Enter SHM and its large database of HM groups. What has resulted in the new survey rivals those old commercials in which a person walking with a piece of chocolate slams into another with a jar of peanut butter, resulting in the creation of the Reese’s Peanut Butter Cup (apologies to those readers under the age of 35).
Act III: No Raise; Children Go Hungry
(Unsheathing haloed document from his portfolio)
Perhaps we could agree to use these new SHM/MGMA numbers as our benchmark. It includes data from more than 440 HM groups and 4,200 hospitalists. And it appears to be fair and balanced.
(Eyes alight, peering through a shroud of compromise)
MGMA, huh? Let’s take a look. Hmmm. Well. But wait—this says the average hospitalist makes $215,000! That’s outrageous.
Yes, sir, we are severely underpaid.
(Reading; a weasel-like countenance overtakes his face)
Let me take a closer look at this. Aha! Here it is. You see, this only included community hospitalist practices. You will be getting no raise!
(Blackout and end of Act III.)
A Cautionary Tale
Alas, the miser is right. It’s not always what the data say but also what they don’t say.
The one snag with the new data is that it only included a handful of academic HM groups (only 1% of respondents). In fact, the survey actively instructed academic HM practices to not complete the survey. Rather, we academic types were instructed to await the MGMA survey of academic practices completed every fall to be reported early next year.
This is emblematic of the need to dig deep when interpreting these data. As tempting as it is to use a sound bite or two of these data to your advantage, the truth lies in the details. It’s easy to say that all hospitalists should make $215,000, see 2,229 encounters, and achieve 4,107 wRVUs annually.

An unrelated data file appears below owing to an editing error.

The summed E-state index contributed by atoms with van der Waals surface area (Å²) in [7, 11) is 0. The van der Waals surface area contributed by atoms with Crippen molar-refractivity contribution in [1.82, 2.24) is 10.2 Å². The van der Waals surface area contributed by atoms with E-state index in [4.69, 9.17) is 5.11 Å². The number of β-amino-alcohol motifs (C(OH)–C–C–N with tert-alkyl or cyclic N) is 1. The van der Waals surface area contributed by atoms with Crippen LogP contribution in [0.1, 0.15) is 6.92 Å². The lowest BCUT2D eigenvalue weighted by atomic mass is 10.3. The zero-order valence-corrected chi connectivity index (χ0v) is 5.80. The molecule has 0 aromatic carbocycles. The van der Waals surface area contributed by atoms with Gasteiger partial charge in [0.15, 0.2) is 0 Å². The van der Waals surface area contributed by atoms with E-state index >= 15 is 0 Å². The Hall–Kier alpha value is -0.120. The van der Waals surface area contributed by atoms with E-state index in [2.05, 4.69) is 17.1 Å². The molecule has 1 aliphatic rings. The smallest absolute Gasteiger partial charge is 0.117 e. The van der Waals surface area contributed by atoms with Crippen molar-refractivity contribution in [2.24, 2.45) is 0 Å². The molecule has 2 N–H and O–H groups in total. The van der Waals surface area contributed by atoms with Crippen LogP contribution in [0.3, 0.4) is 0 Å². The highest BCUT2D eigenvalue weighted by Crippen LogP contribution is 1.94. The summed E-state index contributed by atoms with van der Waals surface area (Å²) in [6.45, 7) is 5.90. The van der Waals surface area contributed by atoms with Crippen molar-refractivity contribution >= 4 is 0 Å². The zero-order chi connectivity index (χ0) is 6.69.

However, just as there is no average hospitalist, there are no average numbers. There are just too many variables (e.g., practice ownership, geography, group size, night coverage, staffing model, compensation structure) to say definitively what an individual hospitalist should look like or achieve. Rather, these numbers should be used as a guide, adapted to each individual situation.
Act IV: See You This Spring
(Standing, Good-Looking Me shakes his foe’s shriveled claw of a hand while looking him intensely in the eye—a look that says, “I’ll see you this spring.” In his rival’s eyes, the Miser sees his future—a future that involves another meeting, more practice-appropriate data, and a dusting off of his checkbook.)
(Blackout and end of Act IV.) TH
Dr. Glasheen is associate professor of medicine at the University of Colorado Denver, where he serves as director of the Hospital Medicine Program and the Hospitalist Training Program, and as associate program director of the Internal Medicine Residency Program.